The Resolutions Committee originally proposed a resolution calling believers "to consider prayerfully whether to limit, or even more so, discontinue its display," but also stating that for some the Confederate battle flag is not "a symbol of hatred, bigotry, and racism."
But former SBC President James Merritt, pastor of Cross Pointe Church in Duluth, moved that the reference to the flag's not being a racist symbol for some be removed and that the convention call believers to "discontinue the display of the Confederate battle flag as a sign of solidarity with the whole Body of Christ, including our African American brothers and sisters."
Messengers adopted Merritt's amendment and the resolution by wide margins after he told the convention support of the flag hinders evangelism among African Americans and said, "Southern Baptists are not a people of any flag. We march under the banner of the cross of Jesus and the grace of God."
During a nationally televised prayer service that night, Young, of the NBC USA, said the wall of racism "is already down." Hours before the resolution's adoption, Young told Southern Baptists racism in America stems in part from the church's failure to be salt and light. "Somebody needs to pass the salt and turn on the lights," he said.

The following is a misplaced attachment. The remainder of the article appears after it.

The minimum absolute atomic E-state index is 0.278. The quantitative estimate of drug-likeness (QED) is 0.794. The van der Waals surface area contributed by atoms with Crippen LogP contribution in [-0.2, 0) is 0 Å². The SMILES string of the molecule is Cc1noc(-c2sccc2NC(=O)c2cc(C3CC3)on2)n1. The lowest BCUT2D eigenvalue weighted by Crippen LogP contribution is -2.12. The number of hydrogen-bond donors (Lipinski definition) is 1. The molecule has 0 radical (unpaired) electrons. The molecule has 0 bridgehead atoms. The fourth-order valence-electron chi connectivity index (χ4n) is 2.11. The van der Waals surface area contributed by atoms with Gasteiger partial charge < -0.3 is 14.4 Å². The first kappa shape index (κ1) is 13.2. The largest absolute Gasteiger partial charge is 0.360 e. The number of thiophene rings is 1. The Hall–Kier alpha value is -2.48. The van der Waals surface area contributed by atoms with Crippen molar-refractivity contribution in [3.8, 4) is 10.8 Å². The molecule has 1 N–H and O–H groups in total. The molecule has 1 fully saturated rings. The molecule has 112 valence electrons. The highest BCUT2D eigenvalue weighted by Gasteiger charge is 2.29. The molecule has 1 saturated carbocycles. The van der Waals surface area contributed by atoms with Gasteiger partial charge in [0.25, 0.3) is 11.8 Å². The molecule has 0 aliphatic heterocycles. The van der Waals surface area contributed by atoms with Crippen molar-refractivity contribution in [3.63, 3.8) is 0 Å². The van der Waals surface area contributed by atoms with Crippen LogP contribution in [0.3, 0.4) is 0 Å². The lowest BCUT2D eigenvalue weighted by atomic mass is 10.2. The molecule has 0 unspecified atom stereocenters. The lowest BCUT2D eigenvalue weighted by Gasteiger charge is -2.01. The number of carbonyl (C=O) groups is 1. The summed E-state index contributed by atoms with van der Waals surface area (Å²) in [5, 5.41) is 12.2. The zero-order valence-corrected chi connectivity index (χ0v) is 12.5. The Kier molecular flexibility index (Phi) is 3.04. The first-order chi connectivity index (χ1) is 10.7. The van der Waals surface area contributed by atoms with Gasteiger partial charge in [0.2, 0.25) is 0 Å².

Young's comments came during the racial unity panel discussion, which also included a multiethnic array of Southern Baptist leaders.
Outgoing SBC President Ronnie Floyd called racism "an assault on the Gospel of Jesus Christ" during his presidential address. He recognized the great great granddaughter of Dred Scott, the slave who was a party to the infamous Supreme Court decision bearing his name. "Any form of racism," Floyd said, "defies the dignity of human life."
The Tuesday night "national call to prayer" featured two hours of prayer for awakening in America and around the world. Brief addresses were delivered by a multidenominational team of leaders, including former SBC President Johnny Hunt, Sen. James Lankford of Oklahoma, California pastor and evangelist Greg Laurie, and Young.
A Wednesday afternoon panel discussion considered the role of pastors and churches in American politics. The panel featured five pastors and written comments submitted by Liberty Counsel founder and chairman Mat Staver, who was unable to attend.
During the panel discussion, Jack Graham, pastor of Prestonwood Baptist Church in Plano, TX, said the three most important issues in the 2016 U.S. presidential election are the sanctity of life, religious liberty, and the appointment of Supreme Court justices. K. Marshall Williams, pastor of Nazarene Baptist Church in Philadelphia, said believers should also consider "systemic racism and injustice" as well as "the pipeline from school to prison" among African American males.